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from rdf-logic: Fwd: Input sought on datatyping tradeoff

From: Jim Hendler <hendler@cs.umd.edu>
Date: Fri, 12 Jul 2002 08:30:24 -0400
Message-Id: <p0511170fb9547c4b9701@[10.0.0.17]>
To: webont <www-webont-wg@w3.org>

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>From: Brian McBride <bwm@hplb.hpl.hp.com>
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>Subject: Input sought on datatyping tradeoff
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>
>The RDFCore WG is producing a proposal for how XML Schema datatypes 
>should be used in RDF.  We would like some guidance on a particular 
>tradeoff we have to make.
>
>The WG requests that you send your considered answers to 
>www-rdf-comment@w3.org.  Please can we have all responses by 26th 
>July 2002.  Questions and discussion should take place on this list.
>
>INTRODUCTION TO DATATYPES
>=========================
>
>Let's explain the basic ideas behind our approach to datatyping. 
>The aim is to define how datatype values, e.g. integers, dates etc 
>should be represented in RDF.  We are building on the XML Schema 
>datatypes specification.
>
>It is important in getting the semantics correct that we distinguish 
>between a datatype value, e.g. the integer 10 and a lexical 
>representation of the value, e.g. the string "10".
>
>We are proposing two principal idioms for representing datatyped 
>information.  The first looks like this:
>
>   <Jenny> <age>          _:a .
>   _:a     <xsdr:decimal> "10" .
>
>This can be written in RDF/XML like this.
>
>   <rdf:Description rdf:about="Jenny">
>     <foo:age xsdr:decimal="10"/>
>   </rdf:Description>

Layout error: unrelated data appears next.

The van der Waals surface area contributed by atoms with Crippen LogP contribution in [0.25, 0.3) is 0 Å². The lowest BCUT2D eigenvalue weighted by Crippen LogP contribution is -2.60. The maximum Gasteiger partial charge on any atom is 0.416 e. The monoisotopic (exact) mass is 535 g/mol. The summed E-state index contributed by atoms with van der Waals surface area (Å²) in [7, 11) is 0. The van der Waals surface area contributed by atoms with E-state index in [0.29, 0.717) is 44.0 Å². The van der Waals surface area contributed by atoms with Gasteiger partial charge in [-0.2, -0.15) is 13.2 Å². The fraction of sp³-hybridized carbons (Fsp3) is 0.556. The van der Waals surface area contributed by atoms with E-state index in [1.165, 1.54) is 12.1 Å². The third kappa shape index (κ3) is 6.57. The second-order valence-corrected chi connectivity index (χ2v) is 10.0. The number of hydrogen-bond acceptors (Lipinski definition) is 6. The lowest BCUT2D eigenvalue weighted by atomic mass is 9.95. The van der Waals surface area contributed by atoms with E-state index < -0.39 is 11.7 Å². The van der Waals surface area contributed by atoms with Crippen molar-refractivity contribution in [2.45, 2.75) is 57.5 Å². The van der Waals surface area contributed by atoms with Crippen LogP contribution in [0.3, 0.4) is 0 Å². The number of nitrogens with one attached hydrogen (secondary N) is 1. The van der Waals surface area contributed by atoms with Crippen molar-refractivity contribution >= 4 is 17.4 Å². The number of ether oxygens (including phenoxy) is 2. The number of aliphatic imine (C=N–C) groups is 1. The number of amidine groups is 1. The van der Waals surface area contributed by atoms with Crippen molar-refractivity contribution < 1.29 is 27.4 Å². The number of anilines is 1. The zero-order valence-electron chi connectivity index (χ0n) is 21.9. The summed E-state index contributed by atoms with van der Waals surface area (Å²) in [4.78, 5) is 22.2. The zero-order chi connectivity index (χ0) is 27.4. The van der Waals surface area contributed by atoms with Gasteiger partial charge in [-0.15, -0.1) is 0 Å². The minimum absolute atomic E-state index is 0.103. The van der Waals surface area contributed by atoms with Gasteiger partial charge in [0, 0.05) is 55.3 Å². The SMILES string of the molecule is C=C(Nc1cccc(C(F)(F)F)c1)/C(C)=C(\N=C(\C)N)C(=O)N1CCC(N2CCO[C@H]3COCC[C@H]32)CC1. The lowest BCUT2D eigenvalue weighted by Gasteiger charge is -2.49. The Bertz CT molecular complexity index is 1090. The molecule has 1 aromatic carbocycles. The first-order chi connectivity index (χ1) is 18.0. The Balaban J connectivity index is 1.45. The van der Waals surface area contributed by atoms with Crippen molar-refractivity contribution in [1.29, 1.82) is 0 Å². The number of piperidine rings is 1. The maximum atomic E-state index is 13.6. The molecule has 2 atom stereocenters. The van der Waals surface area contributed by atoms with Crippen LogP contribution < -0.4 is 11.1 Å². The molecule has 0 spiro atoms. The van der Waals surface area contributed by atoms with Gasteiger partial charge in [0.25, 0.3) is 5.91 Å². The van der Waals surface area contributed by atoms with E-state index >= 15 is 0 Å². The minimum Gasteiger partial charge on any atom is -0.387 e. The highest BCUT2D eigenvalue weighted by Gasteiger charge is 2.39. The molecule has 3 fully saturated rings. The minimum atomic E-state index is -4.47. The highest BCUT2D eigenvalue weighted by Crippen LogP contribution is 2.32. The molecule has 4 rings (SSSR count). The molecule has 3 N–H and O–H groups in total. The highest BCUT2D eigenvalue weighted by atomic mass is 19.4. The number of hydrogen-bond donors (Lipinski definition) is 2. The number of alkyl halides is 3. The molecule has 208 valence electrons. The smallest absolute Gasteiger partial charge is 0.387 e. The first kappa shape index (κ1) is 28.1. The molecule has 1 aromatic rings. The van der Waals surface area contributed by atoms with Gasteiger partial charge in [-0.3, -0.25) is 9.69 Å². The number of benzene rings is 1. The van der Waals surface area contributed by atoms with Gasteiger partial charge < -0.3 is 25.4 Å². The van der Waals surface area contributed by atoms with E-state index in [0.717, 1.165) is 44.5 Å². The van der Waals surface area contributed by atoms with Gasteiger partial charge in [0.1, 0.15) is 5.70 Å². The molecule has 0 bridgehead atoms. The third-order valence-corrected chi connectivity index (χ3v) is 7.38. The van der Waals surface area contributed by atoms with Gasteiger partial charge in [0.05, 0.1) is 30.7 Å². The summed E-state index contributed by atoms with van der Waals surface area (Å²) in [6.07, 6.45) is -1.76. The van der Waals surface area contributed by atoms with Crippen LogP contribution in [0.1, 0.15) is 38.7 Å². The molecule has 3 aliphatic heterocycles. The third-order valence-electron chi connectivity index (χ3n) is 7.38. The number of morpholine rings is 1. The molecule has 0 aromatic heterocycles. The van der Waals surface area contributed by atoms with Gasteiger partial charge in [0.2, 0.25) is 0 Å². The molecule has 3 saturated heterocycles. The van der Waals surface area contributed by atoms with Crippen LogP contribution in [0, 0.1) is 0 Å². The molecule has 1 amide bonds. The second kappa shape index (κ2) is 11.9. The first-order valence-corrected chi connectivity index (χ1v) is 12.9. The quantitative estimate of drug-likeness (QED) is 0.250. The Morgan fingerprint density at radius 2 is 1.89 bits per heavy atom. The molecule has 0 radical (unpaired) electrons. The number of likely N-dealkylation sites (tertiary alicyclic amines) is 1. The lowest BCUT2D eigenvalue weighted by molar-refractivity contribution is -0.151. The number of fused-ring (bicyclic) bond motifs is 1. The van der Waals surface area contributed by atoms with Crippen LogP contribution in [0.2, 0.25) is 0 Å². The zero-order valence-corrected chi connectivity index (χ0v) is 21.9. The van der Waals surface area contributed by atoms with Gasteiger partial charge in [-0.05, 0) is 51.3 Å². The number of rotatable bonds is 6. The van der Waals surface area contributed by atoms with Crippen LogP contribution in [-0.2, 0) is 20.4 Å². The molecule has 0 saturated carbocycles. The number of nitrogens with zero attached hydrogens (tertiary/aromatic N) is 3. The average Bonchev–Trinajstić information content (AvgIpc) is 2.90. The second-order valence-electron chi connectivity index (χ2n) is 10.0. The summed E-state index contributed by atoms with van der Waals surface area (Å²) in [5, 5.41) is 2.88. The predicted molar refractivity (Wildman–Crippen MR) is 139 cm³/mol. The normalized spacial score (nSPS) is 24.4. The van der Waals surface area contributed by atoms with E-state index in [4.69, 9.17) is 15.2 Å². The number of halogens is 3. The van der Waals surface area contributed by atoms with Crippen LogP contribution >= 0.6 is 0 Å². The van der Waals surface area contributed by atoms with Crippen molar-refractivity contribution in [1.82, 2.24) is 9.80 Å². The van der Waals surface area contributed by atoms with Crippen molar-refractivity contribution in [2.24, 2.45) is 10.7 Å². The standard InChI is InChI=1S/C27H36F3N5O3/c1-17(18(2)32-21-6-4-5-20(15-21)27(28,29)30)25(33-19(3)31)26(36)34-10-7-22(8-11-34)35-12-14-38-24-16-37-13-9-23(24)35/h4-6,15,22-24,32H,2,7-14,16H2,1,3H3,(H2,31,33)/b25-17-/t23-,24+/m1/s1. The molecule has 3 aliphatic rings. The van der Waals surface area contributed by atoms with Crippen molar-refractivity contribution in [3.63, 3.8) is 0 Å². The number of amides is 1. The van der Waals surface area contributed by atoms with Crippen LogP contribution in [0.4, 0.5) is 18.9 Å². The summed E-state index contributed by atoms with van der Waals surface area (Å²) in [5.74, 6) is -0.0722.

>
>Here the b-node _:a denotes the integer 10 which can be represented 
>in decimal form as the string "10".
>
>This idiom treats an XML schema datatype as a mapping from a value 
>to a lexical representation of the value; this mapping is 
>represented in RDF by a property.
>
>We believe this idiom to be quite straightforward, but not 
>sufficient on its own because it is common practise to write things 
>like:
>
>   <jenny> <age> "10" .
>
>where the author of this fragment of RDF means to represent the fact 
>that Jenny's age is the number 10.  This is the second idiom, which 
>is where we need some guidance.
>
>
>SOME TEST CASES
>===============
>
>It is here that we need some advice, because we have a choice to 
>make in the way we define the formal semantics.
>
>A few simple test cases:
>
>Test A:
>
>   <Jenny> <ageInYears> "10" .
>   <John>  <ageInYears> "10" .
>
>Should an RDF processor conclude that the value of the ageInYears 
>properties for Jenny and John are the same?
>
>There are variations on this test which should be considered before answering.
>
>Test A2:
>
>   <Jenny> <ageInYears> "10" .
>   <Jenny> <testScore>  "10" .
>
>Should an RDF processor conclude that the value of Jenny's 
>ageInYears property is the same as the value of Jenny's testScore 
>property?
>
>Test A3:
>
>   <Jenny> <ageInYears>   "10" .
>   <Film>  <title>        "10" .
>
>Should an RDF processor conclude that the value of Jenny's age 
>property is the same as the value of the Film's title property?  If